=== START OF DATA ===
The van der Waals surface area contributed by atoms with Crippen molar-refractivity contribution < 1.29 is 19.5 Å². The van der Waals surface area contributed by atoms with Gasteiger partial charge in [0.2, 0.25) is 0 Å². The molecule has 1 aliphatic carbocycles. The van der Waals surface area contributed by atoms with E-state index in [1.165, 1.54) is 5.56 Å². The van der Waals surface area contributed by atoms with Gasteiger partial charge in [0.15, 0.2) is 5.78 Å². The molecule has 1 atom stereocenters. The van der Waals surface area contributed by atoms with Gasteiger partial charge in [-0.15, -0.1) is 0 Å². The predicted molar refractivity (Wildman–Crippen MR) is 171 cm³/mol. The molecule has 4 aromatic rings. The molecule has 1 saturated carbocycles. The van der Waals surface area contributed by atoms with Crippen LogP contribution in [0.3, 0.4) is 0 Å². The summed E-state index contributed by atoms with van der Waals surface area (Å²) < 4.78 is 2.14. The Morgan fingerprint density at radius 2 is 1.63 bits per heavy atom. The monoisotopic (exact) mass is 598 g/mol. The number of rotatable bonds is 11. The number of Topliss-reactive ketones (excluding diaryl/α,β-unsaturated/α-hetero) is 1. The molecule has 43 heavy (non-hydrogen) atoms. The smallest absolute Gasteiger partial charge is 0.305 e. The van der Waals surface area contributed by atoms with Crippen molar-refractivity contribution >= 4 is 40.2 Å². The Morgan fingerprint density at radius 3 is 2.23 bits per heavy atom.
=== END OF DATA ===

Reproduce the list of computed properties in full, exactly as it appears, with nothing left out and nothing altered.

The van der Waals surface area contributed by atoms with Crippen molar-refractivity contribution < 1.29 is 19.5 Å². The van der Waals surface area contributed by atoms with Gasteiger partial charge in [0.2, 0.25) is 0 Å². The molecule has 1 aliphatic carbocycles. The van der Waals surface area contributed by atoms with E-state index in [1.165, 1.54) is 5.56 Å². The van der Waals surface area contributed by atoms with Gasteiger partial charge in [0.15, 0.2) is 5.78 Å². The molecule has 1 atom stereocenters. The van der Waals surface area contributed by atoms with Gasteiger partial charge in [-0.15, -0.1) is 0 Å². The predicted molar refractivity (Wildman–Crippen MR) is 171 cm³/mol. The molecule has 4 aromatic rings. The molecule has 1 saturated carbocycles. The van der Waals surface area contributed by atoms with Crippen LogP contribution in [0.3, 0.4) is 0 Å². The summed E-state index contributed by atoms with van der Waals surface area (Å²) < 4.78 is 2.14. The Morgan fingerprint density at radius 2 is 1.63 bits per heavy atom. The monoisotopic (exact) mass is 598 g/mol. The number of rotatable bonds is 11. The number of Topliss-reactive ketones (excluding diaryl/α,β-unsaturated/α-hetero) is 1. The molecule has 43 heavy (non-hydrogen) atoms. The smallest absolute Gasteiger partial charge is 0.305 e. The van der Waals surface area contributed by atoms with Crippen molar-refractivity contribution >= 4 is 40.2 Å². The Morgan fingerprint density at radius 3 is 2.23 bits per heavy atom.